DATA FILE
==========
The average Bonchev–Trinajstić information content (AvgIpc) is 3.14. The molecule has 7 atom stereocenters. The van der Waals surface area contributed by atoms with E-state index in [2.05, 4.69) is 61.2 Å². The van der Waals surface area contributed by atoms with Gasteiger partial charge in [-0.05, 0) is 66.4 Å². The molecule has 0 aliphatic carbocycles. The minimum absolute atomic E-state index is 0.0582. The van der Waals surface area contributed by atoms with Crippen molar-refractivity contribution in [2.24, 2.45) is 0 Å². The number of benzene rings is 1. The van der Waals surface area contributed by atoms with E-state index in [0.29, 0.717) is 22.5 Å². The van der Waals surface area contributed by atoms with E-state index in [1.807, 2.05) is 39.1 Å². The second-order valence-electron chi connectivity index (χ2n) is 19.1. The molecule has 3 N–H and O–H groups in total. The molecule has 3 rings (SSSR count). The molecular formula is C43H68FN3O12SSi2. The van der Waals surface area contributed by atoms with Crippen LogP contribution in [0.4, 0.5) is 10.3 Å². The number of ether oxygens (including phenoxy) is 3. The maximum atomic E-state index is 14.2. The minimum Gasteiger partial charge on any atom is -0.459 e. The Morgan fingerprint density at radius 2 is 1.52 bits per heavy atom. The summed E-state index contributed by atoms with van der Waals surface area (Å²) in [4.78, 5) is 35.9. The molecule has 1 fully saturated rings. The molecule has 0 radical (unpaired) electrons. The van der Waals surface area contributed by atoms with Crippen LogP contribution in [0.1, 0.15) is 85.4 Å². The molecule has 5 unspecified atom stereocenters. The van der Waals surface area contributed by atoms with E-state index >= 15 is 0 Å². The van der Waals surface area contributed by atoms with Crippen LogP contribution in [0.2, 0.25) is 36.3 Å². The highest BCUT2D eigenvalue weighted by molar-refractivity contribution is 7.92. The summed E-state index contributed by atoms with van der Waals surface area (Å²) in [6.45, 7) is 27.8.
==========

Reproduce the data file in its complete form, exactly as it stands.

The average Bonchev–Trinajstić information content (AvgIpc) is 3.14. The molecule has 7 atom stereocenters. The van der Waals surface area contributed by atoms with E-state index in [2.05, 4.69) is 61.2 Å². The van der Waals surface area contributed by atoms with Gasteiger partial charge in [-0.05, 0) is 66.4 Å². The molecule has 0 aliphatic carbocycles. The minimum absolute atomic E-state index is 0.0582. The van der Waals surface area contributed by atoms with Crippen molar-refractivity contribution in [2.24, 2.45) is 0 Å². The number of benzene rings is 1. The van der Waals surface area contributed by atoms with E-state index in [0.29, 0.717) is 22.5 Å². The van der Waals surface area contributed by atoms with E-state index in [1.807, 2.05) is 39.1 Å². The second-order valence-electron chi connectivity index (χ2n) is 19.1. The molecule has 3 N–H and O–H groups in total. The molecule has 3 rings (SSSR count). The molecular formula is C43H68FN3O12SSi2. The van der Waals surface area contributed by atoms with Crippen LogP contribution in [0.4, 0.5) is 10.3 Å². The number of ether oxygens (including phenoxy) is 3. The maximum atomic E-state index is 14.2. The minimum Gasteiger partial charge on any atom is -0.459 e. The Morgan fingerprint density at radius 2 is 1.52 bits per heavy atom. The summed E-state index contributed by atoms with van der Waals surface area (Å²) in [4.78, 5) is 35.9. The molecule has 1 fully saturated rings. The molecule has 0 radical (unpaired) electrons. The van der Waals surface area contributed by atoms with Crippen LogP contribution in [0.1, 0.15) is 85.4 Å². The molecule has 5 unspecified atom stereocenters. The van der Waals surface area contributed by atoms with E-state index >= 15 is 0 Å². The van der Waals surface area contributed by atoms with Crippen LogP contribution in [0.2, 0.25) is 36.3 Å². The highest BCUT2D eigenvalue weighted by molar-refractivity contribution is 7.92. The summed E-state index contributed by atoms with van der Waals surface area (Å²) in [6.45, 7) is 27.8.